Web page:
New Jersey students named national youth ambassadors for tobacco-free kids

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e-cigarette, vaping

Fourteen New Jersey students have been named national youth and young adult ambassadors by the Campaign for Tobacco-Free Kids (CTFK) for demonstrating leadership in fighting tobacco use in their communities.

These young leaders were among 133 youth and young adults from 33 states who participated in the CTFK’s Digital Advocacy Symposium, a five-day online training session focused on building advocacy, communications and leadership skills, according to a statement provided by CTFK.

The ambassadors will work with the CTFK to advocate for effective policies to reduce youth tobacco use at the federal, state and local levels. These policies include ending the sale of all flavored tobacco products, including flavored e-cigarettes that are addicting a new generation of children.

The Middlesex County ambassadors include:

  • Nora Abdelfattah, 17, of South Brunswick, is a rising high school senior. She has been involved in tobacco control and prevention for two years, including through leadership with the teen-led anti-vaping group Incorruptible.US. As an ambassador, Nora will continue to build her community engagement and advocacy skills, and educate her peers on the dangers of tobacco use and industry tactics.
  • Padmavati “Padma” Balamurugan, 17, of the Monmouth Junction section of South Brunswick, is a rising high school senior. She has been involved in tobacco control for one year through her work with Incorruptible U.S., a teen-led anti-vaping group. As an ambassador, Padma will continue educating her peers on the dangers of smoking and vaping, while advocating for policy change.
  • Keith Furtado, 17, of Edison, is a rising high school senior. He is involved with Family, Career & Community Leaders of America (FCCLA) in New Jersey. Keith is a second-year ambassador with CTFK, and will continue to engage with his decision-makers on a variety of tobacco control issues at the state, local, and federal levels.
  • Sasya Koneru, 17, of the Kendall Park section of South Brunswick, is a rising high school senior. She has been involved in tobacco control and prevention for two years, as part of teen-led anti-vaping group Incorruptible.US. As an ambassador, Sasya will expand on her leadership and advocacy skills to educate her peers and engage with decision-makers for policy change.
  • Laiba Mughal, 17, of Edison, is a rising high school senior. She has been involved in tobacco control and prevention work for one year, including with her local chapter of FCCLA. As an ambassador, Laiba will draw on her experiences supporting her peers to quit vaping and take her peer-education and policy advocacy to the next level.
  • Sophia Patel, 16, of Edison, is an incoming high school senior. A second-year ambassador with CTFK, she has expanded on her experience with FCCLA to successfully advocate for policy changes at the state and federal level. Sophia will continue to foster her relationships with decision-makers, and engage her peers to join the fight against the tobacco industry.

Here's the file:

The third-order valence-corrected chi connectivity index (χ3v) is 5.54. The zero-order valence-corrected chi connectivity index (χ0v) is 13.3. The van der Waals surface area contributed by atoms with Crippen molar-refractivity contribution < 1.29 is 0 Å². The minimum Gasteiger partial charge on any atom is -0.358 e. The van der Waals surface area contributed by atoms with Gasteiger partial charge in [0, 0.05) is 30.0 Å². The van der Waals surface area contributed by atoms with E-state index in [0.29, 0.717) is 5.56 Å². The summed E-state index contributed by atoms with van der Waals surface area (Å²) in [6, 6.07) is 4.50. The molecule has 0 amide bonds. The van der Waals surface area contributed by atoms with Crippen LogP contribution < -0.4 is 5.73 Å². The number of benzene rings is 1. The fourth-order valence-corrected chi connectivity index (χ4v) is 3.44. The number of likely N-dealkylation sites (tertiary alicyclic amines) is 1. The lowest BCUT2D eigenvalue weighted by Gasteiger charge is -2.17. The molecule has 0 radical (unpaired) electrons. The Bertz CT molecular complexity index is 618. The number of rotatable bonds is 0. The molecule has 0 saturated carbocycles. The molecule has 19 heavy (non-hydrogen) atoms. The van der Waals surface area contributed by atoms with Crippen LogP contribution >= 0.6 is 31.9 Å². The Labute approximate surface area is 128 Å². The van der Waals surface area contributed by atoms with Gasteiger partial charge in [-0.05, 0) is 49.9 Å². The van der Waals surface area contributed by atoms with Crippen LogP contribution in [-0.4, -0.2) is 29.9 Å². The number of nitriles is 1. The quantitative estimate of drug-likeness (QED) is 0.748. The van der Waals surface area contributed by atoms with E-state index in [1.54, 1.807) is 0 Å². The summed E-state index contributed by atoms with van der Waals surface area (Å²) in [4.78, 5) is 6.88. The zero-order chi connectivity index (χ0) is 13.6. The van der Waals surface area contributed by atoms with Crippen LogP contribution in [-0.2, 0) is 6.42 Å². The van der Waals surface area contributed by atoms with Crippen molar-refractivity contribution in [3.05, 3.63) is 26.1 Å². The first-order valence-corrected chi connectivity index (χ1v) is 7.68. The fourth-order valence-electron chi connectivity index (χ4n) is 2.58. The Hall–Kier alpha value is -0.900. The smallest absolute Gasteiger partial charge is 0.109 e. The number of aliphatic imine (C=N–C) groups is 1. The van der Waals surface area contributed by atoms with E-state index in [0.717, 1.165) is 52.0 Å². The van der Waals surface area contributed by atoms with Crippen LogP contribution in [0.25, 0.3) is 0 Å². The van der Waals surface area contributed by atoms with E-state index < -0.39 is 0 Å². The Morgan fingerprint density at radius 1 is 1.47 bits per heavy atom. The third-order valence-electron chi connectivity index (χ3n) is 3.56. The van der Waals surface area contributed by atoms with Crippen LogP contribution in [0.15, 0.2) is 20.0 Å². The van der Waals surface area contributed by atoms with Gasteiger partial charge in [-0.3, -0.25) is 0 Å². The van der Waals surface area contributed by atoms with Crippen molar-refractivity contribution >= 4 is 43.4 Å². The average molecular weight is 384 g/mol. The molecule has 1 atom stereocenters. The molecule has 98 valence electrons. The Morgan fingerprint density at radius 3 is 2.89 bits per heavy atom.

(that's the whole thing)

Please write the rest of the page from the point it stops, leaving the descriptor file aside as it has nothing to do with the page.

• Yashi Srivastava, 17, of Monmouth Junction, is an incoming high school senior. She has been involved in tobacco control and prevention for two years, with teen-run anti-vaping group Incorruptible US. As an ambassador, Yashi will continue to hone her talent for storytelling and peer-education, and grow her movement in her community and beyond to spread awareness about tobacco’s deadly consequences.

“We are thrilled to welcome this new class of Youth and Young Adult Ambassadors, whose passion and leadership will help us create the first tobacco-free generation,” Matthew L. Myers, president of the CTFK, said in the statement. “Young people are critical voices in the fight against tobacco because they speak from experience about how they are targeted by the tobacco industry. Policy makers should listen and support strong policies to protect our kids, including a prohibition on all flavored tobacco products.”

While the United States has greatly reduced youth smoking, use of e-cigarettes among young people has skyrocketed in recent years. From 2017 to 2019, e-cigarette use more than doubled among high school students (to 27.5%) and tripled among middle school students (to 10.5%), according to the 2019 National Youth Tobacco Survey. More than 5.3 million kids used e-cigarettes 2019 – an increase of more than 3 million in two years. Sweet flavors like gummy bear, mint and mango have fueled the popularity of e-cigarettes among kids.

New Jersey is one of four states that have prohibited the sale of flavored e-cigarettes, along with Massachusetts, New York and Rhode Island.

Tobacco is the leading cause of preventable death in the United States, killing approximately 480,000 people and costing about $170 billion in health care bills each year, according to the statement.

In New Jersey, 4.7% of high school students smoke traditional cigarettes, while 9.6% use e-cigarettes. Tobacco use claims 11,800 lives in New Jersey each year, according to the statement.

The Youth and Young Adult Ambassadors were selected through a competitive application process and participated in the Digital Advocacy Symposium to become powerful advocates for change. In addition to gaining advocacy and communications skills, these young leaders learned about how tobacco use is a social justice issue because of tobacco-related health disparities due to the tobacco industry’s longtime targeting of minority populations, according to the statement.